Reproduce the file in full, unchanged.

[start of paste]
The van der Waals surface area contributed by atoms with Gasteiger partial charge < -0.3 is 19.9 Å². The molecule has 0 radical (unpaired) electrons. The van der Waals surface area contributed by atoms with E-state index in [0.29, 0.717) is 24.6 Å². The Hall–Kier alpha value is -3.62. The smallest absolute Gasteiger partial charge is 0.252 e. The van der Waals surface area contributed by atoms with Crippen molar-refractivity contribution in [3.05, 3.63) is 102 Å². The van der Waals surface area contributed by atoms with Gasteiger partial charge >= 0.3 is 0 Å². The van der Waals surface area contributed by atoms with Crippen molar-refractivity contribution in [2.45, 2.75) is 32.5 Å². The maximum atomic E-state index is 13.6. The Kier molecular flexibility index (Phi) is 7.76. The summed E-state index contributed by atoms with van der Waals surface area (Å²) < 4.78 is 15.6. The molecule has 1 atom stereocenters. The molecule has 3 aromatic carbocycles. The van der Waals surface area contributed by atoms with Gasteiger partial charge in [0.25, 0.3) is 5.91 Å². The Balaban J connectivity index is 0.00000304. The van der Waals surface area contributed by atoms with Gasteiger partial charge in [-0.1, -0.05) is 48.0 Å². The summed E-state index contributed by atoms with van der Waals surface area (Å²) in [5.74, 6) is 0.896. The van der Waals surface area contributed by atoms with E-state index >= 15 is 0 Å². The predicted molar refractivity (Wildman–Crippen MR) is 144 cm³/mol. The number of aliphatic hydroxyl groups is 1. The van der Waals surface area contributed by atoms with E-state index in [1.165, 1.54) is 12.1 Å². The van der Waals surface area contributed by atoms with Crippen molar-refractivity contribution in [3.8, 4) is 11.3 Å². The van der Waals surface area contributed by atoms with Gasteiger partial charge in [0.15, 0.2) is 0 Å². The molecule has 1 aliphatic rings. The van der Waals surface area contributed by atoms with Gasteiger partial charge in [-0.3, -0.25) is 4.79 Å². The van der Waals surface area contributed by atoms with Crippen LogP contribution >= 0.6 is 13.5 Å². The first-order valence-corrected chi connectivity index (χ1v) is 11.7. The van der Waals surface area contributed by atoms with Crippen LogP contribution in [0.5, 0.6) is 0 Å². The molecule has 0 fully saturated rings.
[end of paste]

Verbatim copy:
The van der Waals surface area contributed by atoms with Gasteiger partial charge < -0.3 is 19.9 Å². The molecule has 0 radical (unpaired) electrons. The van der Waals surface area contributed by atoms with E-state index in [0.29, 0.717) is 24.6 Å². The Hall–Kier alpha value is -3.62. The smallest absolute Gasteiger partial charge is 0.252 e. The van der Waals surface area contributed by atoms with Crippen molar-refractivity contribution in [3.05, 3.63) is 102 Å². The van der Waals surface area contributed by atoms with Gasteiger partial charge >= 0.3 is 0 Å². The van der Waals surface area contributed by atoms with Crippen molar-refractivity contribution in [2.45, 2.75) is 32.5 Å². The maximum atomic E-state index is 13.6. The Kier molecular flexibility index (Phi) is 7.76. The summed E-state index contributed by atoms with van der Waals surface area (Å²) < 4.78 is 15.6. The molecule has 1 atom stereocenters. The molecule has 3 aromatic carbocycles. The van der Waals surface area contributed by atoms with Gasteiger partial charge in [0.25, 0.3) is 5.91 Å². The Balaban J connectivity index is 0.00000304. The van der Waals surface area contributed by atoms with Gasteiger partial charge in [-0.1, -0.05) is 48.0 Å². The summed E-state index contributed by atoms with van der Waals surface area (Å²) in [5.74, 6) is 0.896. The van der Waals surface area contributed by atoms with E-state index >= 15 is 0 Å². The predicted molar refractivity (Wildman–Crippen MR) is 144 cm³/mol. The number of aliphatic hydroxyl groups is 1. The van der Waals surface area contributed by atoms with E-state index in [1.165, 1.54) is 12.1 Å². The van der Waals surface area contributed by atoms with Crippen molar-refractivity contribution in [3.8, 4) is 11.3 Å². The van der Waals surface area contributed by atoms with Gasteiger partial charge in [0.15, 0.2) is 0 Å². The molecule has 1 aliphatic rings. The van der Waals surface area contributed by atoms with Gasteiger partial charge in [-0.3, -0.25) is 4.79 Å². The van der Waals surface area contributed by atoms with Crippen LogP contribution >= 0.6 is 13.5 Å². The first-order valence-corrected chi connectivity index (χ1v) is 11.7. The van der Waals surface area contributed by atoms with Crippen LogP contribution in [0.5, 0.6) is 0 Å². The molecule has 0 fully saturated rings.